Uzbek activist freed after 21 Years behind bars
Nov 24, Tashkent: One of the world's longest imprisoned peaceful political activists, Murod Juraev, was finally released from a jail in Uzbekistan on November 12, 2015, after 21 unjustified years behind bars, nine human rights groups said today. Juraev, a 63-year-old former member of parliament, had been imprisoned since September 18, 1994. His original 9-year sentence was extended by 12 years for alleged violations of prison rules, during which he was repeatedly tortured and became seriously ill.
The Uzbek authorities should thoroughly and meaningfully investigate credible allegations that Juraev was tortured, that his sentence was arbitrarily extended, which was approved by judges in hearings that violated fair trial principles, and that he was denied appropriate medical care in prison, the groups said. The government should allow him to resume his peaceful political activism. The Uzbek government should also immediately and unconditionally release the numerous other peaceful activists and human rights defenders who remain in prison following politically motivated and unfair trials.
“The last 21 years have been a living hell that Murod Juraev and his family should never have had to experience,” said Steve Swerdlow, Central Asia researcher at Human Rights Watch. “The Uzbek authorities should see to it that those who are alleged to have tortured Juraev and arbitrarily extended his prison sentence are promptly investigated and brought to justice.”
The human rights groups are Amnesty International, Christians' Action for the Abolition of Torture (ACAT-France), the Association for Human Rights in Central Asia (AHRCA), Freedom House, Human Rights Watch, International Federation for Human Rights (FIDH), the International Partnership for Human Rights (IPHR), the Norwegian Helsinki Committee, and the Uzbek-German Forum for Human Rights.
In November 2013, the United Nations Committee Against Torture – a body of 10 independent experts that monitors governments' implementation of the Convention against Torture and Other Cruel, Inhuman or Degrading Treatment or Punishment – found that Juraev and numerous other peaceful activists and human rights defenders were arbitrarily imprisoned in retaliation for their work and criticism of the government. The committee expressed concern that many wrongfully held activists have been subjected to torture or other forms of ill-treatment.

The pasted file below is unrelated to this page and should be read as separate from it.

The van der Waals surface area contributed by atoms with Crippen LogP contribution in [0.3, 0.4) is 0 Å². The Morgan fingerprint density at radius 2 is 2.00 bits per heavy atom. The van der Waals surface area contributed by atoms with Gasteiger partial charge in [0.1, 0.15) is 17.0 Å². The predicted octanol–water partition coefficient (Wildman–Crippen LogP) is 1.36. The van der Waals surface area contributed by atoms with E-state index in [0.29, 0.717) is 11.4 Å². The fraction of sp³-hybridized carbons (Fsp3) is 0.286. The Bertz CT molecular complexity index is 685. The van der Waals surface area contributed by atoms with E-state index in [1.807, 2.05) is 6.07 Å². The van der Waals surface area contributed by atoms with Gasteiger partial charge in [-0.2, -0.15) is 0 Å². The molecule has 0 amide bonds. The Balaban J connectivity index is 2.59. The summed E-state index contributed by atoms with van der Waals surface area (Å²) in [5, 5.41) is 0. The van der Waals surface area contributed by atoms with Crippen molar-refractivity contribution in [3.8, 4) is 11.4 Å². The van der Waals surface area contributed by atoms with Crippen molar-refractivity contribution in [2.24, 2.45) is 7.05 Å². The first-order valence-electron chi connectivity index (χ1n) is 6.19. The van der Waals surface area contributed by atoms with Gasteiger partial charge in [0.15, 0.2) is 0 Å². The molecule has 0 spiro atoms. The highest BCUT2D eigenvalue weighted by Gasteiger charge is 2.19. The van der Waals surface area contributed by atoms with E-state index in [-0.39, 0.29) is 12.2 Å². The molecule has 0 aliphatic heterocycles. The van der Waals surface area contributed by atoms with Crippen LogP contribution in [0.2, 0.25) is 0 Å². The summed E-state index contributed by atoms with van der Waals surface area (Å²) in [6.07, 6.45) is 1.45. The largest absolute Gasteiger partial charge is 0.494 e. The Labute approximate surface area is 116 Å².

Juraev was a member of parliament from 1991 to 1992, a prominent member of the Erk opposition party, and served as the mayor of Mubarak in Kashkadarya province. Juraev drew President Islam Karimov's personal ire by being the first official to dissolve a city committee of the Communist Party after the fall of the Soviet Union.
On September 18, 1994, he was detained in Kazakhstan and forcibly returned to Uzbekistan. He was beaten during his arrest. He suffered multiple concussions and a broken rib, but it is unclear whether these injuries were from the beating or from a car accident following his arrest. On May 31, 1995, Juraev was convicted in a case in which a number of members of the banned Erk party were accused of plotting to overthrow the government. A court sentenced him on various charges to 12 years in prison, later reduced to 9 years on appeal. He was held in prison 64/45 in Almalyk, Tashkent province.
Prison authorities arbitrarily extended Juraev's sentence in 2004, 2006, 2009, and 2012 for “violations of prison rules.” On each occasion the extension came just before the end of his sentence. Juraev's alleged violations of prison rules included “incorrectly peeling carrots” in the prison kitchen and “non-removal of shoes when entering the barracks.”
“Uzbek authorities repeatedly punish a wide variety of prisoners they see as potential government critics by arbitrarily extending their prison terms on often absurd grounds,” said Brigitte Dufour, director of International Partnership for Human Rights (IPHR). “This leads to the intolerable situation where prisoners are sentenced to de facto life imprisonment for political reasons.”